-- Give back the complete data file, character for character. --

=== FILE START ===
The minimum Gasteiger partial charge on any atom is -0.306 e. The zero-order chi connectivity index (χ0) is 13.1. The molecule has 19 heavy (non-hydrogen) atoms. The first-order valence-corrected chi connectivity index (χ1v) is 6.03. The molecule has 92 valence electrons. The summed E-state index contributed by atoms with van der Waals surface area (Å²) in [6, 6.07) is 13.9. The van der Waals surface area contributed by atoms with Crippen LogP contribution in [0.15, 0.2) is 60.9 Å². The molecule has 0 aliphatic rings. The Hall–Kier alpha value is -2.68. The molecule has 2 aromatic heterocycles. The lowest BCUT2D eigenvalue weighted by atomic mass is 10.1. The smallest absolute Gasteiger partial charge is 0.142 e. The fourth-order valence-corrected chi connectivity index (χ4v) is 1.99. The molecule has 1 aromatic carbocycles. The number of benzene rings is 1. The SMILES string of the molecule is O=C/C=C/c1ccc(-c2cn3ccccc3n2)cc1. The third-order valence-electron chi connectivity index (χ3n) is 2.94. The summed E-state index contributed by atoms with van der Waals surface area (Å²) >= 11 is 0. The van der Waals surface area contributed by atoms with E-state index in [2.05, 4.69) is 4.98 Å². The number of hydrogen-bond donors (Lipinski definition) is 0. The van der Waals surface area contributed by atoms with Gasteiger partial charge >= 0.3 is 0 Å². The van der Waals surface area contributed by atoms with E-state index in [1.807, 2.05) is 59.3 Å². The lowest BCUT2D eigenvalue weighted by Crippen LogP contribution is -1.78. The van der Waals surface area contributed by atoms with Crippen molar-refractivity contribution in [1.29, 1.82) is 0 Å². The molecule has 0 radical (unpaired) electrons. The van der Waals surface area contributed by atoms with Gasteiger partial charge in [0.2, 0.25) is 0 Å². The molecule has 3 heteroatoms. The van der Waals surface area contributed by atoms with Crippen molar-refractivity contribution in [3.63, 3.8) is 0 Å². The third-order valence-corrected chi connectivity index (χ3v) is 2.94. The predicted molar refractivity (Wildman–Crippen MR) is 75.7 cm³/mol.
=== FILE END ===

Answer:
The minimum Gasteiger partial charge on any atom is -0.306 e. The zero-order chi connectivity index (χ0) is 13.1. The molecule has 19 heavy (non-hydrogen) atoms. The first-order valence-corrected chi connectivity index (χ1v) is 6.03. The molecule has 92 valence electrons. The summed E-state index contributed by atoms with van der Waals surface area (Å²) in [6, 6.07) is 13.9. The van der Waals surface area contributed by atoms with Crippen LogP contribution in [0.15, 0.2) is 60.9 Å². The molecule has 0 aliphatic rings. The Hall–Kier alpha value is -2.68. The molecule has 2 aromatic heterocycles. The lowest BCUT2D eigenvalue weighted by atomic mass is 10.1. The smallest absolute Gasteiger partial charge is 0.142 e. The fourth-order valence-corrected chi connectivity index (χ4v) is 1.99. The molecule has 1 aromatic carbocycles. The number of benzene rings is 1. The SMILES string of the molecule is O=C/C=C/c1ccc(-c2cn3ccccc3n2)cc1. The third-order valence-electron chi connectivity index (χ3n) is 2.94. The summed E-state index contributed by atoms with van der Waals surface area (Å²) >= 11 is 0. The van der Waals surface area contributed by atoms with E-state index in [2.05, 4.69) is 4.98 Å². The number of hydrogen-bond donors (Lipinski definition) is 0. The van der Waals surface area contributed by atoms with Gasteiger partial charge >= 0.3 is 0 Å². The van der Waals surface area contributed by atoms with E-state index in [1.807, 2.05) is 59.3 Å². The lowest BCUT2D eigenvalue weighted by Crippen LogP contribution is -1.78. The van der Waals surface area contributed by atoms with Crippen molar-refractivity contribution in [1.29, 1.82) is 0 Å². The molecule has 0 radical (unpaired) electrons. The van der Waals surface area contributed by atoms with Gasteiger partial charge in [0.2, 0.25) is 0 Å². The molecule has 3 heteroatoms. The van der Waals surface area contributed by atoms with Crippen molar-refractivity contribution in [3.63, 3.8) is 0 Å². The third-order valence-corrected chi connectivity index (χ3v) is 2.94. The predicted molar refractivity (Wildman–Crippen MR) is 75.7 cm³/mol.